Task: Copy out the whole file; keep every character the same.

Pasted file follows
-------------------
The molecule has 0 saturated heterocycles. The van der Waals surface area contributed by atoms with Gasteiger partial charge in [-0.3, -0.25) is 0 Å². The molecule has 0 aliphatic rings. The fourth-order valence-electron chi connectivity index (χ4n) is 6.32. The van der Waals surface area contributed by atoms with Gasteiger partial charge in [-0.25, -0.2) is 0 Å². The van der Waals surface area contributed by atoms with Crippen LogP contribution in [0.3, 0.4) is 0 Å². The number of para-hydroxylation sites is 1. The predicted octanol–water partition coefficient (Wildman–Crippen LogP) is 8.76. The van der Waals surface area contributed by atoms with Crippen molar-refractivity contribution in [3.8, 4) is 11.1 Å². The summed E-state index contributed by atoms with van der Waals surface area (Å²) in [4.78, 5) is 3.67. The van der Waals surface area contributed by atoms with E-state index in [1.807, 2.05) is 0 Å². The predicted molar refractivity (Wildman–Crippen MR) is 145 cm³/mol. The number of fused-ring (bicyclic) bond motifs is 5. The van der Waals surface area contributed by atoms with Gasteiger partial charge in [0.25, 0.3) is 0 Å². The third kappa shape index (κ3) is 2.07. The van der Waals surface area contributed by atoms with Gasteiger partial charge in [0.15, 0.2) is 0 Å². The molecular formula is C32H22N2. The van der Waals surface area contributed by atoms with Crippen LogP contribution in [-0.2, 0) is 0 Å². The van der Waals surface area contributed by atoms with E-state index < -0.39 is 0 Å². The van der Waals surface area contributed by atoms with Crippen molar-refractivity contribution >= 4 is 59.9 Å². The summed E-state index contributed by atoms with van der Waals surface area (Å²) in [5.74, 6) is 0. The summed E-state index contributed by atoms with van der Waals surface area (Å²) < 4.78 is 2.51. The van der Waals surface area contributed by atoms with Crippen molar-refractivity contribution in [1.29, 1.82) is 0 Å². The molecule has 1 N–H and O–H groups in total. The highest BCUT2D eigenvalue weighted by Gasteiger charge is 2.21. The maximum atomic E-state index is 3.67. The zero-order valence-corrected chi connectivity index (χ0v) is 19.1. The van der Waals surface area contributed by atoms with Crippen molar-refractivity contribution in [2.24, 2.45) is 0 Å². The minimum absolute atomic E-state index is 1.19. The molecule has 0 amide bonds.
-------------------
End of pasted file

The molecule has 0 saturated heterocycles. The van der Waals surface area contributed by atoms with Gasteiger partial charge in [-0.3, -0.25) is 0 Å². The molecule has 0 aliphatic rings. The fourth-order valence-electron chi connectivity index (χ4n) is 6.32. The van der Waals surface area contributed by atoms with Gasteiger partial charge in [-0.25, -0.2) is 0 Å². The van der Waals surface area contributed by atoms with Crippen LogP contribution in [0.3, 0.4) is 0 Å². The number of para-hydroxylation sites is 1. The predicted octanol–water partition coefficient (Wildman–Crippen LogP) is 8.76. The van der Waals surface area contributed by atoms with Crippen molar-refractivity contribution in [3.8, 4) is 11.1 Å². The summed E-state index contributed by atoms with van der Waals surface area (Å²) in [4.78, 5) is 3.67. The van der Waals surface area contributed by atoms with E-state index in [1.807, 2.05) is 0 Å². The predicted molar refractivity (Wildman–Crippen MR) is 145 cm³/mol. The number of fused-ring (bicyclic) bond motifs is 5. The van der Waals surface area contributed by atoms with Gasteiger partial charge in [0.25, 0.3) is 0 Å². The third kappa shape index (κ3) is 2.07. The van der Waals surface area contributed by atoms with Gasteiger partial charge in [0.15, 0.2) is 0 Å². The molecular formula is C32H22N2. The van der Waals surface area contributed by atoms with Crippen LogP contribution in [-0.2, 0) is 0 Å². The van der Waals surface area contributed by atoms with E-state index < -0.39 is 0 Å². The van der Waals surface area contributed by atoms with Crippen molar-refractivity contribution >= 4 is 59.9 Å². The summed E-state index contributed by atoms with van der Waals surface area (Å²) in [5.74, 6) is 0. The summed E-state index contributed by atoms with van der Waals surface area (Å²) < 4.78 is 2.51. The van der Waals surface area contributed by atoms with Crippen molar-refractivity contribution in [1.29, 1.82) is 0 Å². The molecule has 1 N–H and O–H groups in total. The highest BCUT2D eigenvalue weighted by Gasteiger charge is 2.21. The maximum atomic E-state index is 3.67. The zero-order valence-corrected chi connectivity index (χ0v) is 19.1. The van der Waals surface area contributed by atoms with Crippen molar-refractivity contribution in [2.24, 2.45) is 0 Å². The minimum absolute atomic E-state index is 1.19. The molecule has 0 amide bonds.